Miser, a local advocate who doesn’t use their full name, likened Newtown to Broadway in Manhattan, a much more famous angular street that cuts through the urban fabric. That configuration has attracted the city’s attention through the Broadway Vision plan, which is adding “Shared Streets” and pedestrianized blocks. Can a similar idea be hatched in a calmer, more residential environment?
“It’s literally creating these perfect pedestrian places that make the city alive and make the city a destination everywhere it goes,” said Miser, who used to live near the corridor. “But for Newtown, it’d be a space for the people actually living here, because we also don’t have parks in the center of Astoria. It’s an attempt at creating a living space.”
Astoria is no Manhattan, but it’s equally starved of space. District 26, where the deadly crash occurred, ranks 41st out of 51 Council districts for parks access, according to Spatial Equity NYC. Meanwhile, the area falls into the “60- to 79-percent” range for zero vehicle households, per the latest DOT update. So it’s not neighborhood residents who are largely using this roadway to drive through the area.
Miser proposal for a Newtown Road that prioritizes pedestrians follows the idea of London’s low-traffic neighborhoods, which include limited local access, raised crosswalks, and built-out curbs. Any pedestrian improvements, Miser said, would inadvertently benefit cyclists, too; in this case, those headed to the new “protected” bike lane on Northern Boulevard, at Newtown Road’s terminus, and beyond. It would make it a more welcoming environment, for those on two feet or wheels.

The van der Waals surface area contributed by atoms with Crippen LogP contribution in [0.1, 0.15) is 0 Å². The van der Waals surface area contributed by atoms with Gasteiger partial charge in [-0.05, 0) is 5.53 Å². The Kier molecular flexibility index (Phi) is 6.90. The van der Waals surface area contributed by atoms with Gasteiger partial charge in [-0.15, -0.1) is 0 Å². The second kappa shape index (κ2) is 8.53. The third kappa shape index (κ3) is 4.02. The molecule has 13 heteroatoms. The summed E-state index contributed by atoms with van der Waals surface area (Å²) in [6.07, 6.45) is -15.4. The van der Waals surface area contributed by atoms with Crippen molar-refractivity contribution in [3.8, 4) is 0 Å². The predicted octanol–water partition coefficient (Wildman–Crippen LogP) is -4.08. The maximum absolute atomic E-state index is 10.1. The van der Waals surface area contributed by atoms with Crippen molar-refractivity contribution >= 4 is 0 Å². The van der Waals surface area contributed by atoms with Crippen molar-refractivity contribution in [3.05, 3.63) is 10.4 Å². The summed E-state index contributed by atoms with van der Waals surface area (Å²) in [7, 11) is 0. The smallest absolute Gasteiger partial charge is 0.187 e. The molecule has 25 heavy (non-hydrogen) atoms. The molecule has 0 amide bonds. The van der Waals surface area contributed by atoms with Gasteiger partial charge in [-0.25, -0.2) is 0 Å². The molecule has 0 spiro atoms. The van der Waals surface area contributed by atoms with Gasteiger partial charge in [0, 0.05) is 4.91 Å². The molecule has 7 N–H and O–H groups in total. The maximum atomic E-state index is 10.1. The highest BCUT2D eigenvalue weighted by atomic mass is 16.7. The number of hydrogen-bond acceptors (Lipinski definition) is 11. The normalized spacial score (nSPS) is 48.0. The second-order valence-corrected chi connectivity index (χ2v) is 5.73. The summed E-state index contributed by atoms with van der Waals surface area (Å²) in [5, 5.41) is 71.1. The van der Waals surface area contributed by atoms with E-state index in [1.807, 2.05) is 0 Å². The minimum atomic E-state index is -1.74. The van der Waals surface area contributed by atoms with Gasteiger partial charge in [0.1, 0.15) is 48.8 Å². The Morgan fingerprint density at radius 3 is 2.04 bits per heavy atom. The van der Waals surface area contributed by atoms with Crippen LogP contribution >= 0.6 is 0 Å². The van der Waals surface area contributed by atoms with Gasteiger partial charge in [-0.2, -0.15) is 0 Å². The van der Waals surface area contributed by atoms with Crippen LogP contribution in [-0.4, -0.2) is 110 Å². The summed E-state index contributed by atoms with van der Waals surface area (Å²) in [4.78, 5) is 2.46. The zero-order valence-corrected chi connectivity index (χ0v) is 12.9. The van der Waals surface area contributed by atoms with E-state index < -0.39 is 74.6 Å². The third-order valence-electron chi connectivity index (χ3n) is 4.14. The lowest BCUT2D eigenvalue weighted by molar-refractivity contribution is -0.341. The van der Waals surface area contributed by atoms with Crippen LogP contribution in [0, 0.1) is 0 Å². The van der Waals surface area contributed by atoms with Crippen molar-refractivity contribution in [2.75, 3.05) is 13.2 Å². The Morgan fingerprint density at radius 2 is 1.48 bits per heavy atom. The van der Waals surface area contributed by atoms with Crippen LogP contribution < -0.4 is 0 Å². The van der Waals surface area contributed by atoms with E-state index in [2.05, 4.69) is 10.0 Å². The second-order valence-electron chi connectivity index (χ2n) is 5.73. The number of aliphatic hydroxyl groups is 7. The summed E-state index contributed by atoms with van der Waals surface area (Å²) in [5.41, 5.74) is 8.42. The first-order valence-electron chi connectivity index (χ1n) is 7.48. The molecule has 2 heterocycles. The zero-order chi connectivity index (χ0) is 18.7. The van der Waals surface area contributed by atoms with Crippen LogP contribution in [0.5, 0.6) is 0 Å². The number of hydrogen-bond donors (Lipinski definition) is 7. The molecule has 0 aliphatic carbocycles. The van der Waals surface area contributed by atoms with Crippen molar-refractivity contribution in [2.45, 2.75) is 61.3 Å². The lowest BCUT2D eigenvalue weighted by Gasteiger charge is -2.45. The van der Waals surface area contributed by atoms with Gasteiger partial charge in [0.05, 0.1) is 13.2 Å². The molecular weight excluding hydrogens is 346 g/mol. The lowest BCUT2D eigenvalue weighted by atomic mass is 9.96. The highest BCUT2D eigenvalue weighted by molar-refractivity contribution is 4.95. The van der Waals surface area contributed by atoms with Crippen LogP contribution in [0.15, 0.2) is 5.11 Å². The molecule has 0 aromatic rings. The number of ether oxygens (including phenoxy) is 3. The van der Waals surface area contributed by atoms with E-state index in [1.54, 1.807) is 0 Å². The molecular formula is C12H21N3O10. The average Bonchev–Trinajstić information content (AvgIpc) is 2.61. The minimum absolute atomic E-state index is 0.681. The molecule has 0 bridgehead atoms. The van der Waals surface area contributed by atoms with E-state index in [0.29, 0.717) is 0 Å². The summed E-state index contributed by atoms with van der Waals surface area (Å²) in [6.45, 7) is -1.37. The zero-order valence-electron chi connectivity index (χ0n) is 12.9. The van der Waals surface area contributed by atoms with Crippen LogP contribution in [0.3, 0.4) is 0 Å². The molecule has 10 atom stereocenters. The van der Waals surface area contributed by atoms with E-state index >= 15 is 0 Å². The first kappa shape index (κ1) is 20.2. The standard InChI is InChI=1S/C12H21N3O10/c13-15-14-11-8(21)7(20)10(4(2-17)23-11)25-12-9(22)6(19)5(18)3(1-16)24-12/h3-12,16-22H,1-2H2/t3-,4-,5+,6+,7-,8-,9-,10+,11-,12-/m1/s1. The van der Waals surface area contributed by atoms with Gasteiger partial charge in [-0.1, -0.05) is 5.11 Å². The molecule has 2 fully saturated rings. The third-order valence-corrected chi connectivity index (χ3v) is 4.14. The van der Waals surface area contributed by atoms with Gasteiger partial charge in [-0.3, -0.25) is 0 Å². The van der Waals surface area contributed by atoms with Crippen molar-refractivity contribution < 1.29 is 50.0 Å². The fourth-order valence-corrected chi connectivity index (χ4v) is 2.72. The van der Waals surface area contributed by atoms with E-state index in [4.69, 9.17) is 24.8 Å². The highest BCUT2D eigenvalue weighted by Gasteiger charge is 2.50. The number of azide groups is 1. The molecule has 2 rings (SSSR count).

Since the crash, Miser has shared materials on the Reddit page r/MicromobilityNYC and testified at a meeting with the 114th Precinct. Other neighbors joined. This tragedy, coupled with the recent death of a 62-year-old mother cycling on the other side of the neighborhood, has sparked outrage. But a greater shift is underway in how people are talking about this issue. Open Streets and Open Restaurants have helped, too.
“Back in those days, almost everybody was militarily opposed to any change to the streetscape,” Miser said, reflecting on the 2013 plaza push. “There’s been a lot of work to educate people, change the narrative, and now that these [street design changes] have been around 10, 15 years, people can see that actually, no, they do make the road safer and better, and none of the complaints and fear mongering were true.”
Getting the message
Until this last month, Sarah Chu, whose children went to school with Dolma, had never heard of the word “daylighting.” Within days after Dolma’s death, she had filled her Facebook with requests to call or write DOT, demanding for it. In school, her children and their classmates have been writing letters to the mayor, while parents, including Chu, have been reading up on street design.
“That’s not the only intersection that’s dangerous in Astoria,” she said. “It’s kind of shocking that — you know, knock on wood — that it doesn’t happen more.”
In addition to daylighting, she and others are advocating for physical obstructions — or vertical elements, as the city calls them — as part of any intervention to deter cars from still speeding up to the newly visible stop line. She admitted that she wasn’t a planner, and said the DOT had to quickly study what else could be done.
“And if the family wants a stop light, just give it to them,” she said. “On a personal level, as a parent, community member, and school member, I feel like it hit home more if you live in that neighborhood, if you knew her, if you played in that park, if you went to the same school. I mean, obviously like the whole Astoria community feels for the situation, but being one degree closer when you have those connections certainly makes you try to take more action.”
Bologna was infuriated when Dolma was killed — she arrived home an hour after, and said she still has the scene stuck in her head. She brought flowers to the site soon after, and comforted the child’s aunt, who was in disbelief. The crash — and its aftermath — has left her with lingering doubts about continuing to live on the corner she long cherished. And, also, frustration.
“Everybody knows how bad it is here,” she said. “And it’s like, there you go. This was the icing on the cake.”